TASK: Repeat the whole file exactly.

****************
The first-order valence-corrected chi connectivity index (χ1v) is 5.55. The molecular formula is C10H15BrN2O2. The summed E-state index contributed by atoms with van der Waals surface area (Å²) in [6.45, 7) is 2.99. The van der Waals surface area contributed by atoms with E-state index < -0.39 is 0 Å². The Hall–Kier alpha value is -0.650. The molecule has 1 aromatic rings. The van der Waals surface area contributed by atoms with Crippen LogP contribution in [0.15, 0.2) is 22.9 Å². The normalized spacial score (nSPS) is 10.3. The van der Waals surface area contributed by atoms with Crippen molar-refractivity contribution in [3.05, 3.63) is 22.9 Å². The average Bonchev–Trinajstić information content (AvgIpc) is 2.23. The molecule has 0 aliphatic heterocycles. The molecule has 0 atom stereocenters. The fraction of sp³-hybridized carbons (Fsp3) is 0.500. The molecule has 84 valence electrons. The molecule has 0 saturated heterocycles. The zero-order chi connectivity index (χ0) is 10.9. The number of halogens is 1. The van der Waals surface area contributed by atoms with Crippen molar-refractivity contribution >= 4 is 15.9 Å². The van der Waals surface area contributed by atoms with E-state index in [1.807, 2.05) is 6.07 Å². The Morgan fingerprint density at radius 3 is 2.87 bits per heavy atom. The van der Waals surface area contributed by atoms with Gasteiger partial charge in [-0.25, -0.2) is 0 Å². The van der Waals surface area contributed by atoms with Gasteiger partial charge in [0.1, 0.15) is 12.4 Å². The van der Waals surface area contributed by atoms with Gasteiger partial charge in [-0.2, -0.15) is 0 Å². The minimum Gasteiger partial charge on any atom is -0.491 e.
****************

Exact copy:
The first-order valence-corrected chi connectivity index (χ1v) is 5.55. The molecular formula is C10H15BrN2O2. The summed E-state index contributed by atoms with van der Waals surface area (Å²) in [6.45, 7) is 2.99. The van der Waals surface area contributed by atoms with E-state index < -0.39 is 0 Å². The Hall–Kier alpha value is -0.650. The molecule has 1 aromatic rings. The van der Waals surface area contributed by atoms with Crippen LogP contribution in [0.15, 0.2) is 22.9 Å². The normalized spacial score (nSPS) is 10.3. The van der Waals surface area contributed by atoms with Crippen molar-refractivity contribution in [3.05, 3.63) is 22.9 Å². The average Bonchev–Trinajstić information content (AvgIpc) is 2.23. The molecule has 0 aliphatic heterocycles. The molecule has 0 atom stereocenters. The fraction of sp³-hybridized carbons (Fsp3) is 0.500. The molecule has 84 valence electrons. The molecule has 0 saturated heterocycles. The zero-order chi connectivity index (χ0) is 10.9. The number of halogens is 1. The van der Waals surface area contributed by atoms with Crippen molar-refractivity contribution >= 4 is 15.9 Å². The van der Waals surface area contributed by atoms with E-state index in [1.807, 2.05) is 6.07 Å². The Morgan fingerprint density at radius 3 is 2.87 bits per heavy atom. The van der Waals surface area contributed by atoms with Gasteiger partial charge in [-0.25, -0.2) is 0 Å². The van der Waals surface area contributed by atoms with Gasteiger partial charge in [0.1, 0.15) is 12.4 Å². The van der Waals surface area contributed by atoms with Gasteiger partial charge in [-0.2, -0.15) is 0 Å². The minimum Gasteiger partial charge on any atom is -0.491 e.